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Adaptogenia by Wayne Wightman personal collection
And Tango Makes Three by Justin Richardson and Peter Parnell library book
The Cat Barked? by Lydia Monks library book
Cat Skidoo by Bethany Roberts and RW Alley personal collection
City Above the Sea by Stephen Alan Saft review copy
City Lullaby by Marilyn Singer library book
Corona Centurion™ by Terry Bisson personal collection
Economancer by Carolyn Ives Gilman personal collection
A Field Guide to Monsters by Johan Olander library book
Grey Seas Under by Farley Mowat bookcrossing
Grimm's Grimmest by Tracy Arah Dockray bookcrossing
Grumpy Cat by Britta Teckentrup personal collection
Handy Farm Devices and How to Make Them by Rolfe Cobleigh bookcrossing
Harriet's Recital by Nancy Carlton personal collection
I Feel Skitty by Tracey West personal collection
Kin by Holly Black review copy
The Loved One by Evelyn Waugh bookcrossing
Mama, Don't Go by Rebecca Wells library book
No, Never! by Sally O. Lee review copy
Oh, the Things I Know! by Al Franken bookcrossing
Over Sea, Under Stone by Susan Cooper library book
Paradiso Lost by Albert E. Cowdrey personal collection
Project Anastrophe by George Karnikis review copy
The Publishing Game: Publish a Book in 30 Days by Fern Reiss bookcrossing
The Shipwreck of a Nation by H Peter Nennhaus review copy
Skim by Mariko Tamaki review copy
Sooner or Later or Never Never by Gary Jennings personal collection
Talk to the Hand by Lynne Truss bookcrossing
The Thirteenth Tale by Dianne Setterfield bookcrossing
The Yellow-Lighted Bookshop by Lewis Buzbee bookcrossing
The Yiddish Policemen's Union by Michael Chabon library book
Yoko Writes Her Name by Rebecca Wells library book

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5 stars: Completely enjoyable or compelling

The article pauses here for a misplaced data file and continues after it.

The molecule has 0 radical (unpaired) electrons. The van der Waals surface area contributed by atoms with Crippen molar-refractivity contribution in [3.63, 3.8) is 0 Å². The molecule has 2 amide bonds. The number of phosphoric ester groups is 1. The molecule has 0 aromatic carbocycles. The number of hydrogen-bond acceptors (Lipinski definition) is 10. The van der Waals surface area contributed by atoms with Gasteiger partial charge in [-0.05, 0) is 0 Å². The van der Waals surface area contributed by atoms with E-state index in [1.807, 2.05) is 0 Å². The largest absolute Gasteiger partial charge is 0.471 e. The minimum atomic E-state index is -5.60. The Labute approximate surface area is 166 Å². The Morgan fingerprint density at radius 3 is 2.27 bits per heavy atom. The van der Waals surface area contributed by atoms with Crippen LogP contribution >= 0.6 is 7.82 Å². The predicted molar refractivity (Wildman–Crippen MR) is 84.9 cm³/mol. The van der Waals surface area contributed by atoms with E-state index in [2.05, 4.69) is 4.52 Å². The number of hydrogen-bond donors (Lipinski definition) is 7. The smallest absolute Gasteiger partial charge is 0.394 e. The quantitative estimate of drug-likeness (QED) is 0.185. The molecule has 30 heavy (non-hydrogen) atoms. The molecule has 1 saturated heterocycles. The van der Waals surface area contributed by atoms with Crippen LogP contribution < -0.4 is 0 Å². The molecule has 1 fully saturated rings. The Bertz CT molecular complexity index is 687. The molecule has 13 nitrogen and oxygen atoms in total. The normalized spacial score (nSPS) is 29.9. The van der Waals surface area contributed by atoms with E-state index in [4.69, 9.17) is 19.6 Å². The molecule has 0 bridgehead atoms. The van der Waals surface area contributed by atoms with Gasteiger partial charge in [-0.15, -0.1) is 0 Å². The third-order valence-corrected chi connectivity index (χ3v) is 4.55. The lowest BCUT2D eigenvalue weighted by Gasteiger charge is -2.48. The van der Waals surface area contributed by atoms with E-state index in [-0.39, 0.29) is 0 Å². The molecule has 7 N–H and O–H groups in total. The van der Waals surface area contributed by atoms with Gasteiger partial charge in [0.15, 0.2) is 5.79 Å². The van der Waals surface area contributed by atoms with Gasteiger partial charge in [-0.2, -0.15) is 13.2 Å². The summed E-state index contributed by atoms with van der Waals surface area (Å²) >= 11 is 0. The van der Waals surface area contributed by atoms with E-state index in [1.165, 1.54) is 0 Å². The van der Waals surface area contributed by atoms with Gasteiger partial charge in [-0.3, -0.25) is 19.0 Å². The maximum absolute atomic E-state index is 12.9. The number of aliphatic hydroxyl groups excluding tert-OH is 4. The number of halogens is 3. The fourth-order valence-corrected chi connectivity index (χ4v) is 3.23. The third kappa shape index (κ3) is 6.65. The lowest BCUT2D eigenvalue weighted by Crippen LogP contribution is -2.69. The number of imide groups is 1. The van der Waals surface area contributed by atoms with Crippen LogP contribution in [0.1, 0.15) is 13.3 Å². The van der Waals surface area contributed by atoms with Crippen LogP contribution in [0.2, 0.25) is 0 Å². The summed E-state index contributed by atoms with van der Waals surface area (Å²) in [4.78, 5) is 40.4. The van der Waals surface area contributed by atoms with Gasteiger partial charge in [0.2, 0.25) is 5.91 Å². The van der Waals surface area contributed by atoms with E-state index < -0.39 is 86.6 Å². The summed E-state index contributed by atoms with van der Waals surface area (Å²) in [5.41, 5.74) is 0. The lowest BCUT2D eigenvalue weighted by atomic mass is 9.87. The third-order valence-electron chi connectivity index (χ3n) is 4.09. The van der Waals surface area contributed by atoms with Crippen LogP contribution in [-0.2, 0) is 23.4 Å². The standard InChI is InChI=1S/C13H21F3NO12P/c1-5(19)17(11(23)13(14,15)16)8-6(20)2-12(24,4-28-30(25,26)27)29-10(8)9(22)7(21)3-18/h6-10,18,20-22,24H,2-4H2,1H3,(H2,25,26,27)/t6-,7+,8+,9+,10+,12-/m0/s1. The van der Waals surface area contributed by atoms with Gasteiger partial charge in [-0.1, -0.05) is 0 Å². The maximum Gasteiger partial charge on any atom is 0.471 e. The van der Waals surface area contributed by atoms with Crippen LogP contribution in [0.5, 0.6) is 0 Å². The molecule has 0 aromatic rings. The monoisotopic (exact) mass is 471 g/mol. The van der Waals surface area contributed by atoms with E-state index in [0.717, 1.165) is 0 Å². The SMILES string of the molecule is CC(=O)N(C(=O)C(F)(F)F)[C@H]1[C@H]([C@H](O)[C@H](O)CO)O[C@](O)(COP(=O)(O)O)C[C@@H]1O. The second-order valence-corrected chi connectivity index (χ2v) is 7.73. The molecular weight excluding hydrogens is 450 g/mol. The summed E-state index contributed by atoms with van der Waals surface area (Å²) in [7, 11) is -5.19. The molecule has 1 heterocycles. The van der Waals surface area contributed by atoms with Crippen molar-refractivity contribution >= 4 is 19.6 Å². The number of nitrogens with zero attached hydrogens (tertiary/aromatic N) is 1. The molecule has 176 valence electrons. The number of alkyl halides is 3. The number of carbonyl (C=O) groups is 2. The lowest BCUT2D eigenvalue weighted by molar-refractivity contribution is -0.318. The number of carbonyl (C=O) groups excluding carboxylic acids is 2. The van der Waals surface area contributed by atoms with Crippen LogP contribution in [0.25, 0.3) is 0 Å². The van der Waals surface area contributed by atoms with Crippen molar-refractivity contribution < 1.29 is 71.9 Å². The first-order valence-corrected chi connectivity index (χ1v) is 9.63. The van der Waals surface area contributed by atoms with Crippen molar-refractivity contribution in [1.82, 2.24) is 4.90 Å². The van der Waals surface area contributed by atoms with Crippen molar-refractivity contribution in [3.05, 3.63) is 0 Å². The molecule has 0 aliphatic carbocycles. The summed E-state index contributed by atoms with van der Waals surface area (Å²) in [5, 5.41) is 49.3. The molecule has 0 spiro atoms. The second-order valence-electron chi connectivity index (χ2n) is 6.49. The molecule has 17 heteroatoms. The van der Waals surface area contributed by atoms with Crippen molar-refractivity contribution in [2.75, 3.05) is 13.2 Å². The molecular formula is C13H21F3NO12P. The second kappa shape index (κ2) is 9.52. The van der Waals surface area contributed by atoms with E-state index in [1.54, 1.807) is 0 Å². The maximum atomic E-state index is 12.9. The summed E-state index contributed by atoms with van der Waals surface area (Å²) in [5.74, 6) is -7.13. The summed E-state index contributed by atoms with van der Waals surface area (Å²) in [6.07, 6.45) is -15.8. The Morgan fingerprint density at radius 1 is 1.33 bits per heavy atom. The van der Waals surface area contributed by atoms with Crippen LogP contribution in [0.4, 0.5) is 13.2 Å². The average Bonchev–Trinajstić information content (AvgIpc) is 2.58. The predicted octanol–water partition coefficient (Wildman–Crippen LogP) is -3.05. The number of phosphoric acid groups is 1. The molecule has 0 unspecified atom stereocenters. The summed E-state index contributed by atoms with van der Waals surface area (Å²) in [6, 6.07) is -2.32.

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3 stars: Average
2 stars: OK
1 star: Did not finish

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Paradiso Lost:

"Paradiso Lost" by Albert E. Cowdrey takes place in the same universe as "The Tribes of Bela" (August 2004). The story is told in flashback as an "uncle" relates to his nephew the circumstances that lead to him and the boy's father becoming friends.

Think of Paradiso Lost as a WWII story except set in space. Robert Kohn, one of the few survivors from the disaster on Bela is now in his "anecdotage" and living in the Great American Desert. Bored one day while his wife is visiting relatives in China, he sets down to write about the mission to Paradiso where he met the boy's father.

Paradiso is another failed colony. It's distance from the "prime real estate" left for mining missions makes it hard to get to and an undesirable mission. The colony was started by a charlatan who had formed his own cult. The secretive nature of the colonists reminds me again of Operation Starseed (review still coming!) and of "The Price of Silence" by Deborah Ross.

My favorite parts of "Paradiso Lost" were Kohn's explanations of how old maritime traditions were translated into space travel traditions. I'm working on a series of novels that also build on maritime traditions so it was fun to see what Cowdrey had done with them.

I enjoyed reading another adventure of Robert Kohn and would like to see him again in a Cowdrey story.

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